The Transition in Kazakhstan - From Command to Market Economy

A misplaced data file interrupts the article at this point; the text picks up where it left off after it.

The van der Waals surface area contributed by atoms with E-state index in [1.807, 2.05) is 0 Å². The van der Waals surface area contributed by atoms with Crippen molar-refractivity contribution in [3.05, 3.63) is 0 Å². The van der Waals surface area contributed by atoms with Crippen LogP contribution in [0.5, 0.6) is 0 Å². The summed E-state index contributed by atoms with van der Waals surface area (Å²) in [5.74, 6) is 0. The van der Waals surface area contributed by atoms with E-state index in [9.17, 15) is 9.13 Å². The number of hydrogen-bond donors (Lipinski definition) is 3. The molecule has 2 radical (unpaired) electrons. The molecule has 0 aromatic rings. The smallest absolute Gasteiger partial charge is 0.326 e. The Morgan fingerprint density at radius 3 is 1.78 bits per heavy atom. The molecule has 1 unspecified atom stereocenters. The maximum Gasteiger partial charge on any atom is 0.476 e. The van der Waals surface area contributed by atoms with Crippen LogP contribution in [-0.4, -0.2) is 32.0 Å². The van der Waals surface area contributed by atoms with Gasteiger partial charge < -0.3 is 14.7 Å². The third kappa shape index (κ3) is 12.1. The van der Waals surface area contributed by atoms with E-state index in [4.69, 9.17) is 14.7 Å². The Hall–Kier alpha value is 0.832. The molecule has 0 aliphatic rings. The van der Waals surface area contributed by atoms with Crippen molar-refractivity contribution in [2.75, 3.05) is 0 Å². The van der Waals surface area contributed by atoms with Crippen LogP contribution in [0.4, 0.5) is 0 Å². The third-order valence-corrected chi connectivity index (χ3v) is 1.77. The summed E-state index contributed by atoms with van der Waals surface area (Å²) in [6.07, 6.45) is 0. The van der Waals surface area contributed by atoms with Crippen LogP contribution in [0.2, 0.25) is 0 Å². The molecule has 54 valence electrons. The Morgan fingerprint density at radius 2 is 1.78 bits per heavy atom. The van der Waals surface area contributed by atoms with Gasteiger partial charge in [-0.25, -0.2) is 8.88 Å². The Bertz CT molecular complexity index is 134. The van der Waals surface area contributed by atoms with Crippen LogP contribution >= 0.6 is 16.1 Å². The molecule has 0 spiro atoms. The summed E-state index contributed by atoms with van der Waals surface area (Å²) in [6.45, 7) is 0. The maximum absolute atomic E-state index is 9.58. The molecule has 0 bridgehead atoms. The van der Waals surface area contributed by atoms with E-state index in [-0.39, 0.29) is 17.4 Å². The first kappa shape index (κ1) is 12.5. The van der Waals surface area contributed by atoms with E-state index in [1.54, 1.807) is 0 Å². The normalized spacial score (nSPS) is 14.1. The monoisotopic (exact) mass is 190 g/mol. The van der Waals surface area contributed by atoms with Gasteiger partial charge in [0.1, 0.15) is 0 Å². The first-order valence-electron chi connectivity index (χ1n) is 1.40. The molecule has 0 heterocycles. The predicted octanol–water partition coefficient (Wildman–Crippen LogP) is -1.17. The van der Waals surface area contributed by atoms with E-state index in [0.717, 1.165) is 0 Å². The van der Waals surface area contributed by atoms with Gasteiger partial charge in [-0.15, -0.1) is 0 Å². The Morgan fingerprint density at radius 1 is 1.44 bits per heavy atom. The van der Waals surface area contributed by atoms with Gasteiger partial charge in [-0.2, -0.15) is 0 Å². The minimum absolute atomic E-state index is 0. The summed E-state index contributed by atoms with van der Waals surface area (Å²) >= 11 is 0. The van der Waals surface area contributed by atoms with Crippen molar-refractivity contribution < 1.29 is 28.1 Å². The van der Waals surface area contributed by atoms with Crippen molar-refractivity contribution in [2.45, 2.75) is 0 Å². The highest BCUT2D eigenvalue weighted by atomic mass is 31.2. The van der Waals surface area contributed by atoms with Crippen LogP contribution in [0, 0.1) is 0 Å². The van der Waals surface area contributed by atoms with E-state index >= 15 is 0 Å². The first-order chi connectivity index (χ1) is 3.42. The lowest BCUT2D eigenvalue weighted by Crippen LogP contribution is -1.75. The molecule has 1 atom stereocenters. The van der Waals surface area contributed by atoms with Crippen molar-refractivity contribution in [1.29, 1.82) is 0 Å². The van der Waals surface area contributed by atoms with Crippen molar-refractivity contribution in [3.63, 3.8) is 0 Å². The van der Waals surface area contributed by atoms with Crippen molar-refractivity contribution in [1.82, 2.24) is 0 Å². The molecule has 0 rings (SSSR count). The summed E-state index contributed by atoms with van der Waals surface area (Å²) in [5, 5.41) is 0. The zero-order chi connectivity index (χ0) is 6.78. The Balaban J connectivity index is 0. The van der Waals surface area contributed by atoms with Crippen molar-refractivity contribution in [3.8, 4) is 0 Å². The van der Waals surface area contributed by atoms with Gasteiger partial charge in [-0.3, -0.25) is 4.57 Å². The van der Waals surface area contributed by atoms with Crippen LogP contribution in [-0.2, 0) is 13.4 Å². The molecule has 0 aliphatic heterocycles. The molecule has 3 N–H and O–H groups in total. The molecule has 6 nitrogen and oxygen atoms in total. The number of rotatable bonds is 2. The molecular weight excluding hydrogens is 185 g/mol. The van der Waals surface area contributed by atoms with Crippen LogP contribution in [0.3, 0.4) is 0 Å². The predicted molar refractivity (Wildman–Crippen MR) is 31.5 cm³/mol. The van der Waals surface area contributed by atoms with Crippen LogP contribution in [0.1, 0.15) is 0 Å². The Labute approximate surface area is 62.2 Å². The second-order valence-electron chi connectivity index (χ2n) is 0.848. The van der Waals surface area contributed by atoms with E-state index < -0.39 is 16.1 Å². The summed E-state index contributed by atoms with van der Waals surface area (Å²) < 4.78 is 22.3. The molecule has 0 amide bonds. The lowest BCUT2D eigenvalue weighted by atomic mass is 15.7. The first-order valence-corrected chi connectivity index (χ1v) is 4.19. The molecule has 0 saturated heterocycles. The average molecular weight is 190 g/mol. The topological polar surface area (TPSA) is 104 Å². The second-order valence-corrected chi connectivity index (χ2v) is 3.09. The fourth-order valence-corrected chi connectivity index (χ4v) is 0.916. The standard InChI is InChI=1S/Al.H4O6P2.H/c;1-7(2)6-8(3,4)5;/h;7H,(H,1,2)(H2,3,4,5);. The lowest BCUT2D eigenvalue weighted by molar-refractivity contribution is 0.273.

Abstract: In the wake of the dissolution of the Soviet Union the newly independent state of Kazakhstan launched reforms aiming at dismantling the command economy and developing a market economy integrated into the world economy. The reform programme was relatively rapid and comprehensive and inspired by the ‘shock therapy’ philosophy that dominated in the early 1990s. Initially the reforms succeeded in liberalising and privatising the economy, but not stabilising it. The first years of independence were characterised by a steep decline in output and hyperinflation. The economic situation changed in 1995 and except for an economic downturn connected to the Russian financial crisis in 1998 the economy has steadily improved ever since. Kazakhstan has experienced an impressive growth based on a surge in export of natural resources since 2000. The transition has been a success in terms of privatisation and macroeconomic development and the radical consequent path had positive economic effects with time. However, it is hazardous to directly connect the growth of the 21st century to the reform programme. The exploration of newly discovered oil and gas fields as well as high world-market prices of these commodities might have been more determinant factors. Furthermore, the social outcome has been negative, although improving since 2000, and no democracy has evolved. Despite improvements the heavy reliance on natural resources still makes the economy vulnerable to exogenous shocks.
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